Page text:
It’s 1 p.m. on an unseasonably warm Saturday in March, the kind of sundress- and sandals-demanding afternoon that frost-weary Wisconsinites treat like midsummer. But rather than indulge in the gorgeous weather, Scott Gunkel has forfeited his weekend to plan for another, the most eagerly anticipated two days of the year for Milwaukee’s lesbian, gay, bisexual and transsexual community – PrideFest.
He’s standing in a cluttered, windowless Downtown office on the second floor of the LGBT Community Center, examining fairground plans, coordinating with sponsors and deciding what vendors will occupy which buildings. He’s doing it all while wondering if the perennially popular festival, celebrating its 25th anniversary this year, will make it to 26. Coming off a dismal 2011 and with just months to go, Gunkel has yet to secure a prominent musical or comedic act (most years, he reaches out to A-listers in November), and he knows not having a big name will hurt attendance, especially with out-of-towners and people outside the LGBT community.
Gunkel, 52, is the president of PrideFest, a full-time (unpaid) job. His paying gig – manager of a building materials company in Burlington – has, at times, taken a backseat to community involvement. “I took the time to do organization stuff,” says Gunkel, who’s had to file for personal bankruptcy in the past. “I didn’t take the time to make my own money.”
The quarter-century saga of the festival is, in many ways, a direct reflection of the growth (and setbacks) of the city’s LGBT community: a white-knuckle roller-coaster ride of exhilarating highs and distressing lows, demonstrating that progress has been made while revealing that there remains much work to be done.
First, there’s the historical significance. “The growth of PrideFest was a big part of institution-building in the 1990s,” says Jamakaya, a 58-year-old feminist writer and historian. It was a time when LGBT organizations were emerging and had little in common besides being sexually marginalized. PrideFest provided “common ground” for the LGBT community’s separate, component-letter groups to interact somewhere besides dark bars and closed meeting rooms.
Then there’s the unity. LGBT Milwaukeeans of all colors and creeds gush about the diversity and openness, the feelings of safety and self-affirmation. It’s a treasured part of the community. “PrideFest? Oh, we go,” says homegrown actor and comedian John McGivern. “I think it’s unbelievable what it’s turned into. It’s a great cross-section of the Milwaukee community.” Jamakaya also appreciates the eclectic elements. “I’ve been around forever, but I still get off on the diversity and zaniness,” she says. “Nerds, sophisticates, divas, dykes. There’s something to amuse and offend everybody.”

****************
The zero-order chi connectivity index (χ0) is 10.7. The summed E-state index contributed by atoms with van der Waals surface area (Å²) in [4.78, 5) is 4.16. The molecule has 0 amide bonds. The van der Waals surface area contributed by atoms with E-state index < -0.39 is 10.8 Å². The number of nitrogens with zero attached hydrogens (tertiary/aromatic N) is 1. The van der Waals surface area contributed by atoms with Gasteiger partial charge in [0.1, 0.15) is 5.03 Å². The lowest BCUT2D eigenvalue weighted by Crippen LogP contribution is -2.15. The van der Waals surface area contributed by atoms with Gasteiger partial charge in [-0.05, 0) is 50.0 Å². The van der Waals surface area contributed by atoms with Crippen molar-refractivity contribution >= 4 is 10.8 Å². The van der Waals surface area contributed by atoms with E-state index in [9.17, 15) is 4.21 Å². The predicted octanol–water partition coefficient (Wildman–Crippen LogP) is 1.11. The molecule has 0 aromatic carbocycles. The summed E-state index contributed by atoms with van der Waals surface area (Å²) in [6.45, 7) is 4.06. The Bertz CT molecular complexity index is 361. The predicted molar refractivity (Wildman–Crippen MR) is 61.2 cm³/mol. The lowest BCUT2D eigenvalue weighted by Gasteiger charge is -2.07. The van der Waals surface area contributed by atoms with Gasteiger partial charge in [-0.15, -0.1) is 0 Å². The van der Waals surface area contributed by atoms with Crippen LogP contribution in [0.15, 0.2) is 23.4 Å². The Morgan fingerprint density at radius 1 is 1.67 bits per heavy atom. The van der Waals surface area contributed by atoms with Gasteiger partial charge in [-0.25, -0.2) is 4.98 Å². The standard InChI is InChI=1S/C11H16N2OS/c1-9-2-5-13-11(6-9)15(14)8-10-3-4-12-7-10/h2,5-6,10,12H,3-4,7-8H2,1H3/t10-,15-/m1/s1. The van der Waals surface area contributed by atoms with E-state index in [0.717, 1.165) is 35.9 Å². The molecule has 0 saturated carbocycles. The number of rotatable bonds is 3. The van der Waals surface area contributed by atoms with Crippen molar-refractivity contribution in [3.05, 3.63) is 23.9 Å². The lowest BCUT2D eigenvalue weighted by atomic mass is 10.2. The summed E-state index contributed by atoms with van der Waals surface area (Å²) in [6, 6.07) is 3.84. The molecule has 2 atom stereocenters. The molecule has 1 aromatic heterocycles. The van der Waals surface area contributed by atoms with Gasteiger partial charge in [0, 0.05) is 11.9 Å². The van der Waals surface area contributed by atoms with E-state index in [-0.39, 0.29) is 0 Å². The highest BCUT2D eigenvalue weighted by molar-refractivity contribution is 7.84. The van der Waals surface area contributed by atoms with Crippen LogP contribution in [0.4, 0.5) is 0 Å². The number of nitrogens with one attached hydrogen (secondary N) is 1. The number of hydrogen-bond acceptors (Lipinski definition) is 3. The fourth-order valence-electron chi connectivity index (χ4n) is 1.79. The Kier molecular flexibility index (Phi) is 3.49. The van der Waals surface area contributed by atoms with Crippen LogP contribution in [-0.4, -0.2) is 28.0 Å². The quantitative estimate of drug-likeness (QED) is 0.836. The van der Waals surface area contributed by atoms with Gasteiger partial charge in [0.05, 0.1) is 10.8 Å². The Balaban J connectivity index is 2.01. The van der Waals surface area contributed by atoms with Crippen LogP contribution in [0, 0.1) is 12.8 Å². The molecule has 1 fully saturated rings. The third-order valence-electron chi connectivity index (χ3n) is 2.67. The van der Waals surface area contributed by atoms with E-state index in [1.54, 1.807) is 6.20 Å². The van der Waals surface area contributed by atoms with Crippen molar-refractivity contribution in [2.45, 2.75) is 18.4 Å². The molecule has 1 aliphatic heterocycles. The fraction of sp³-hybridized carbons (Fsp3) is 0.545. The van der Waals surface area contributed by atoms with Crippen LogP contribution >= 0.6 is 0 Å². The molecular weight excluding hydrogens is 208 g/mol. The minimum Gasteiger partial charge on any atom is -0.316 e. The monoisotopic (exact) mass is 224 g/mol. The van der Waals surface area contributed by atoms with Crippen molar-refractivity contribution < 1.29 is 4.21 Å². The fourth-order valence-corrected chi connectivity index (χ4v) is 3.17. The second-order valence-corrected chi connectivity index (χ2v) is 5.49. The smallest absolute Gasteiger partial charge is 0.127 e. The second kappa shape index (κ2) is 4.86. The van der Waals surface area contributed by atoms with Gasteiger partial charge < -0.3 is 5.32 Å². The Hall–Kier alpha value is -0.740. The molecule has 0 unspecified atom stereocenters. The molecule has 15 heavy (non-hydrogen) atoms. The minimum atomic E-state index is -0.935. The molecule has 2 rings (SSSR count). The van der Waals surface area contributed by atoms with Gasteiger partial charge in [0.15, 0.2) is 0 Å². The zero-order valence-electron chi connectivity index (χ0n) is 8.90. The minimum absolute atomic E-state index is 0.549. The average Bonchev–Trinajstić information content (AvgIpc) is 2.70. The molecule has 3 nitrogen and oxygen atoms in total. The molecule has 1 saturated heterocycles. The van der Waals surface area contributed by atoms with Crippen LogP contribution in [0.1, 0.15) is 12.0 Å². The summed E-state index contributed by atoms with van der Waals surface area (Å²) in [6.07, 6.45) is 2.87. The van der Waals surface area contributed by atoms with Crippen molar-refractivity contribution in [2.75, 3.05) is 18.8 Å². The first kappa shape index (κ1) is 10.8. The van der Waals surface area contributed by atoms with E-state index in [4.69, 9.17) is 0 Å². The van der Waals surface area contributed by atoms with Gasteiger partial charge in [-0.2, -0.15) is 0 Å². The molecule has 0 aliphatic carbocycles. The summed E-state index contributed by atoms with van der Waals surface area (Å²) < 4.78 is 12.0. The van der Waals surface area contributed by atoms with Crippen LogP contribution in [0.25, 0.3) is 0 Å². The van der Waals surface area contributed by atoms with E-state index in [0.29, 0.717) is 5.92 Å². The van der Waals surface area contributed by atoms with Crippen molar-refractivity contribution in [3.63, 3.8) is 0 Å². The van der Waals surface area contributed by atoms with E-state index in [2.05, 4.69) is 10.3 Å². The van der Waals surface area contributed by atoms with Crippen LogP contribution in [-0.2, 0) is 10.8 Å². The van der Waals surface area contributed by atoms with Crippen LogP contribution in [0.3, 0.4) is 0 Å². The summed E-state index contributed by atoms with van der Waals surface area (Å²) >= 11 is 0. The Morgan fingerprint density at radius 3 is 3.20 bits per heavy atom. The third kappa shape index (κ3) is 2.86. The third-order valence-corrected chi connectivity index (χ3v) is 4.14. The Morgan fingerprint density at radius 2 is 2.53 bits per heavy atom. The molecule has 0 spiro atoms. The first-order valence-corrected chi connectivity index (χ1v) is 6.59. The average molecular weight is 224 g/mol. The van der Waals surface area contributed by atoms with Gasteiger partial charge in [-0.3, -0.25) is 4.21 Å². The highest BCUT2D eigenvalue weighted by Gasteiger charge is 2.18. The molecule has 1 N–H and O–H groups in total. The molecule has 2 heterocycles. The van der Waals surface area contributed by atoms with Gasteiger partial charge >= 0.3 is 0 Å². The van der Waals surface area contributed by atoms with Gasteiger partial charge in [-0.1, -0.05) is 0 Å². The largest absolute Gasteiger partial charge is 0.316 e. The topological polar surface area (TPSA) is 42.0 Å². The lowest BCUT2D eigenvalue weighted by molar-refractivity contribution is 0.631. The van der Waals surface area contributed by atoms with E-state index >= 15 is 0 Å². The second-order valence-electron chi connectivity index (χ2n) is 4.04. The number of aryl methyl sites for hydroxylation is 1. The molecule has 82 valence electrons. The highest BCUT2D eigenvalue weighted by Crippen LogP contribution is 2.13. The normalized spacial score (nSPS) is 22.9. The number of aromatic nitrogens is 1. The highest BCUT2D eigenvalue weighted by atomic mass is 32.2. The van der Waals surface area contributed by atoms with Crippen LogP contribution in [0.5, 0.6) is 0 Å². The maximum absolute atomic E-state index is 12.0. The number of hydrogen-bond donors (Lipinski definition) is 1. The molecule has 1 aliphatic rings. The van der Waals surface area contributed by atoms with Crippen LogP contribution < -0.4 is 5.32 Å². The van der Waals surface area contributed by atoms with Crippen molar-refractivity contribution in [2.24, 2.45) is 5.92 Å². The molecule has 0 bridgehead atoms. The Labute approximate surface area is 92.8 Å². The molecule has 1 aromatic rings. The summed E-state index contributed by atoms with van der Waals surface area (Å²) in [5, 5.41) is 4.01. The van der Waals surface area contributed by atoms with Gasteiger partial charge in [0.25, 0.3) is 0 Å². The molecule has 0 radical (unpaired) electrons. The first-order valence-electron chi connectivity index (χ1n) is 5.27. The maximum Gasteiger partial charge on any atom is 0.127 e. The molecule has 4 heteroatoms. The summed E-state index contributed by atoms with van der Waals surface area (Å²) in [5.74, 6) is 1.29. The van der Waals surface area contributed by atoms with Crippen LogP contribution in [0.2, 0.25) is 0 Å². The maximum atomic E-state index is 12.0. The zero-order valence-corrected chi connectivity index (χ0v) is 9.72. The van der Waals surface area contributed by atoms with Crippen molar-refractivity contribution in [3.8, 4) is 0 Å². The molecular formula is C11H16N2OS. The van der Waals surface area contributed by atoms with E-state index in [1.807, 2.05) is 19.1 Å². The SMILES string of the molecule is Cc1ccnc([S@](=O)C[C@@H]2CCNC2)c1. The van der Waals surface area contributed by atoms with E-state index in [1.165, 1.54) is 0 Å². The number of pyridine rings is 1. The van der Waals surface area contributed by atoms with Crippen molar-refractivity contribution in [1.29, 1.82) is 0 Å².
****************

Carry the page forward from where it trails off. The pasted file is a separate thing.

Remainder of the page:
But then there are the issues the festival subconsciously brings to light. Jamin Mahan, a 39-year-old engineer, calls the festival “awesome” but wishes its essence was manifested continuously. The LGBT community here is “self-segregated,” he says, a complaint repeated by many around the city. “PrideFest is one of the few times you see people coming together for something they’re interested in that flows across so many of the barriers we have,” Mahan says. “But that’s just three days out of the year where you get to see some of everybody. It would be good to have that sense of community all the time.”
It’s a fragmented community with many puzzle pieces – from struggling organizations and that aforementioned self-segregation to progressive schools, exhibits and even politicians. There’s also an undercurrent of apprehension, a worry that PrideFest could fail, endangering decades of progress. It’s a feeling not lost on Gunkel.
Armed with increased sponsorship, he’s counting on strong food and beverage sales and reduced ticket prices. He’s trying a sentimental approach, ‘25 Years of Pride,’ to attract the festival’s core constituency. And he’s booking lesser-known but more nostalgic acts. “The artists that got us here,” he says, like Taylor Dayne. “We’re really going to promote the 25th anniversary, really pull on the heartstrings of the community.”